“Expanding access to medical care and providing disease management support are strategies that will help to improve educational performance,” said Russell Rumberger, director of the CDRP. “The report underscores the need for health care reform and demonstrates how it can help address America’s dropout crisis.”
The report highlights three distinct pathways in which education and health are connected—childhood physical illness, childhood mental health problems, and adolescent risk behaviors. According to the report, many childhood physical illnesses such as Asthma and Type 1 Diabetes are already present when children first enter school. However, if managed properly with medical treatments, there is no medical reason for any of these conditions to have negative educational effects, the report notes. Strategies that expand access to medical care and provide support for disease management in and out of school such as health clinics are most likely to improve the educational performance of students with these illnesses.
According to the report, childhood mental health problems such as Attention Deficit Hyperactivity Disorder (ADHD) are among the most common health conditions and affect an estimated one of every five school-aged children and adolescents. Complicating the problem is the fact that as many as 80 percent of children with mental health problems are likely to be undiagnosed and untreated. The report lists early identification and support as important strategies to limit the impact on a child’s education. By avoiding or reducing academic deficits in the early grades, interventions may reduce deficits in academic achievement later on, thereby improving students’ chances of graduating,” the report reads.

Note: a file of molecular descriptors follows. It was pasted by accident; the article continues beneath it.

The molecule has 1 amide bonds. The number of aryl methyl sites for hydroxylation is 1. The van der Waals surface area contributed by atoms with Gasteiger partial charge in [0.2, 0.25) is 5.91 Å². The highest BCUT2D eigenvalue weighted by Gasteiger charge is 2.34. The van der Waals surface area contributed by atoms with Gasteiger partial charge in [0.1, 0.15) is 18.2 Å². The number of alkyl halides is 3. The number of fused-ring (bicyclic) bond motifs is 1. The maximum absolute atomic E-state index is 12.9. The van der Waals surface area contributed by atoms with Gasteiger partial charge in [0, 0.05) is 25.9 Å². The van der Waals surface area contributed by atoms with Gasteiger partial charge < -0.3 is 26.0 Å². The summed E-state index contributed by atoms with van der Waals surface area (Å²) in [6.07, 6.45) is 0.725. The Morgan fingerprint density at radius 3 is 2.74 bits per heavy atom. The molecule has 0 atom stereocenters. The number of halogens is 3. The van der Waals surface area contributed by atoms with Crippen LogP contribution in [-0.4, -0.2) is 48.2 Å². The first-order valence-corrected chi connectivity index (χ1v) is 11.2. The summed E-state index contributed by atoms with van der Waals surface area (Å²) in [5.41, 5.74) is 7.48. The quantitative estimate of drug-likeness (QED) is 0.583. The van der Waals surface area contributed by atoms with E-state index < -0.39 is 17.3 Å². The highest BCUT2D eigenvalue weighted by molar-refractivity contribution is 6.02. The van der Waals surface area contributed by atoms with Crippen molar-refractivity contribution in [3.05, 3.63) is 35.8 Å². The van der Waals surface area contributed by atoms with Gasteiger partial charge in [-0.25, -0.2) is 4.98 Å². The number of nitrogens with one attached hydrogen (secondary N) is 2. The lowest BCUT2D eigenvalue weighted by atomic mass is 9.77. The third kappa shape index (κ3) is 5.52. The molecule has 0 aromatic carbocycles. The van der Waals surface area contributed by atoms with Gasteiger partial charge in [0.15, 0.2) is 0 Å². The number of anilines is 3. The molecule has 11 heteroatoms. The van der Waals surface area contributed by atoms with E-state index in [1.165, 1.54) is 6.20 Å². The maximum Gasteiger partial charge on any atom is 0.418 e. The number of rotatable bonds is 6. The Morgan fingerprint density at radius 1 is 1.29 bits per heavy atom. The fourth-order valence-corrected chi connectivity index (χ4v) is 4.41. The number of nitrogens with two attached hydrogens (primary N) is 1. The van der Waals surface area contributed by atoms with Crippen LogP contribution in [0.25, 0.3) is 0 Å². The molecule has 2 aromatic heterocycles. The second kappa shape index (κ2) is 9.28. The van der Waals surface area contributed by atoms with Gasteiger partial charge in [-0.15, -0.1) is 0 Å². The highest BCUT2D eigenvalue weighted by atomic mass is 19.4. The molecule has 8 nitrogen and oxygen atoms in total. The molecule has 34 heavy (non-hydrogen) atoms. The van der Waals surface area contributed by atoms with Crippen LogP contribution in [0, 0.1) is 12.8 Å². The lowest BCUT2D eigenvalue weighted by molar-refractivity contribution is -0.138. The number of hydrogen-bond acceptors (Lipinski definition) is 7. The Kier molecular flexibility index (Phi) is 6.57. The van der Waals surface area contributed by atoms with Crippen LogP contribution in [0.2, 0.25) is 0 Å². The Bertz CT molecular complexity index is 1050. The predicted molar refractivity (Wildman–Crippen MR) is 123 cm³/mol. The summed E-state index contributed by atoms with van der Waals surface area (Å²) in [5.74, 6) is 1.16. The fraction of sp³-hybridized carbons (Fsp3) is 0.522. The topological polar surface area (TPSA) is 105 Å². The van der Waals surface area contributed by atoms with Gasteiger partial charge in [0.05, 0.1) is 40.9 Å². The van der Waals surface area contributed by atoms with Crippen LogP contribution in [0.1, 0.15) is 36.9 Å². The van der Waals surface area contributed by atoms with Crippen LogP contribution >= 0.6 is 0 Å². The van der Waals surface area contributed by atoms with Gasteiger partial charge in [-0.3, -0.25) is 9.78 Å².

The report also examines adolescent risk behaviors such as substance abuse and unprotected sex. It notes that the connection between adolescent risk behaviors and educational problems is in the reverse direction, from education to behavior. “Students who receive low grades or test scores are more likely than other students to initiate risky behaviors,” the report reads. “Substance use and early sexual behavior may thus be indicators that a student is already on a hazardous educational trajectory, rather than contributory causes of educational failure.” The report suggests that interventions targeted at these behaviors could improve educational outcomes. As an example, it offers an intervention that targets adolescent smokers by pairing smoking cessation treatment with academic support.
The complete report is available at http://cdrp.ucsb.edu/dropouts/pubs_reports.htm.
Straight A’s: Public Education Policy and Progress is a biweekly newsletter that focuses on education news and events in Washington, DC and around the country. The format makes information on federal education policy accessible to everyone from elected officials and policymakers to parents and community leaders. The Alliance for Excellent Education is a national policy and advocacy organization that works to improve national and federal policy so that all students can achieve at high academic levels and graduate from high school ready for success in college, work, and citizenship in the twenty-first century. To receive a free subscription to Straight A's, visit http://www.all4ed.org/what_you_can_do and add your name to our mailing list.